Teaming up with other business professionals can be a smart strategy for today's small business owner. In order to survive and thrive, today's new economic realities are requiring us to join efforts and team up to use smarter, more creative strategies to rise above the limitations of being a small, home-based, or geographically remote operation.
- Fifteen Reasons to Team Up
- -Get more business and increase your income
-Serve more clients in the same period of time and become successful faster
-Avoid downtime between jobs
-Bid on larger contracts and take on bigger, more interesting projects
-Make sure people take you seriously
-Add on or expand into additional sources of income
-Test out new business ideas with less risk
-Respond more quickly and easily to the demands of change
-Reach clients and make contacts in other geographic locations
-Enhance your credibility or reputation
-Boost your effectiveness, creativity, and energy
-Do a better job more quickly
-Share expenses to stretch a tight budget
-Avoid professional isolation and get inside information
-Get needed support without hiring employees
Teaming Up Options
Networking is by far the most popular, and one of the most effective, marketing methods for small and home-based businesses. Perhaps networking can best be summed up with the expression, "you help me, and I'll help you. "As a teaming up activity, however, networking goes beyond being a convenient way to make contacts and get business leads.
2) Mutual Referrals
Like networking, giving and getting referrals is a common marketing practice among small businesses. It's also becoming a popular way to run your business more effectively by teaming up. A mutual referral agreement involves a conscious decision between two or more people to refer business to one another on a regular basis.
Cross-promoting means pooling your promotional resources (time, money, ideas, contacts, etc.) with others who share the same market, so that everyone gets more visibility and positive impact for a fraction of the effort and expense.
4) Interdependent Alliances
An interdependent alliance enables two businesses to work regularly and consistently with each other on actual projects originated by either party. Each business remains independent yet depends on the other for added capabilities, expertise, and competence. This form of teaming up is similar to forming a partnership or a joint venture, except that in an interdependent alliance the parties involved continue to operate as separate and distinct legal and financial entities, working alone at times on some projects while teaming up on others.
5) Joint Ventures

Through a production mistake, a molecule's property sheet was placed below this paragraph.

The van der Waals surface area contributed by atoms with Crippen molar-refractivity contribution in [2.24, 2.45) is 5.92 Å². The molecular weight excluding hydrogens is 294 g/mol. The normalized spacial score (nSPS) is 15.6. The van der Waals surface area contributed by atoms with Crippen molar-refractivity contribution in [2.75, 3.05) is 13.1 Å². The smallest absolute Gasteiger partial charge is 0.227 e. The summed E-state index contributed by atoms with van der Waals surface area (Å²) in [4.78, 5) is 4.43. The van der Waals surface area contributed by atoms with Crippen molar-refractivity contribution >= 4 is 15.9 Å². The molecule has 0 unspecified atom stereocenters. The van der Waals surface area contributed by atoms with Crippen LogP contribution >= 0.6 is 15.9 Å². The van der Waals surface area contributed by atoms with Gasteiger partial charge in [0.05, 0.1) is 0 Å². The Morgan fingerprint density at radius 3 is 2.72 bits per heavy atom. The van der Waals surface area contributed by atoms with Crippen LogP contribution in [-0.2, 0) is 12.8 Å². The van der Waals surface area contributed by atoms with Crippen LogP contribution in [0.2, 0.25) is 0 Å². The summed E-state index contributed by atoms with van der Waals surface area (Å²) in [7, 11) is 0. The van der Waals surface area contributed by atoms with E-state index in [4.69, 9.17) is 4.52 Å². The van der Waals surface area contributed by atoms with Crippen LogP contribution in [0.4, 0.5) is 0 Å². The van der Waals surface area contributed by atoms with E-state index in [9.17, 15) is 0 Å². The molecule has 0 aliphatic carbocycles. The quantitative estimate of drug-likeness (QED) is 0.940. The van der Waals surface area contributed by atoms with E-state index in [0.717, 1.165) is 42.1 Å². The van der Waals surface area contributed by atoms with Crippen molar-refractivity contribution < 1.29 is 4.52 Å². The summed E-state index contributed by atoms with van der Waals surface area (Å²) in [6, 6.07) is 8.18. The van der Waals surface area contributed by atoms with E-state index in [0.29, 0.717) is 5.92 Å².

A joint venture is essentially a one-time or limited-purpose partnership. In a joint venture, you literally link up to act as one entity on a given project, sharing full responsibility from start to finish for whatever happens. Joint ventures are usually limited to a single event or activity.
- 6) Satellite Subcontracting
Satellite subcontracting occurs when one person's company becomes the "marketing hub" or business generator and subcontracts the business out to other self-employed individuals or small companies. Someone who's operating as the hub of a satellite subcontracts out work either horizontally or vertically. In a horizontal satellite arrangement, you subcontract out to people who do the same type of work you do; in a vertical satellite arrangement, you subcontract out to people who do work that either precedes or follows what you do.
- 7) Consortiums
In a consortium, different types of businesspeople work together as a group to attract or obtain business for one another. They may actually do some of the work together, like an expanded form of an interdependent alliance.
8) Family/Spouse Collaborations
Today's family and spouse collaborations run the gamut from corporations owned by husbands and wives (or other family members) to an array of more informal arrangements by which a spouse or family member joins in to lend support to a self-employed relative.
Two or more individuals or companies agree to join forces by sharing in the ownership of a business for the purpose of earning a profit.
10) Virtual Organization
Source: "Teaming Up". Paul and Sarah Edwards, the Self-Employment Experts, and Rick Benzel. G. P. Putnam's Sons, 1997
A virtual organization is an enterprise that can marshal more resources than it currently has on its own by collaborating with others both inside and outside its boundaries. Newsweek described this emerging organization of the future as a temporary network of independent companies who come together quickly to exploit fast-changing opportunities and, linked by information technology, share skills, costs and access to one another's markets.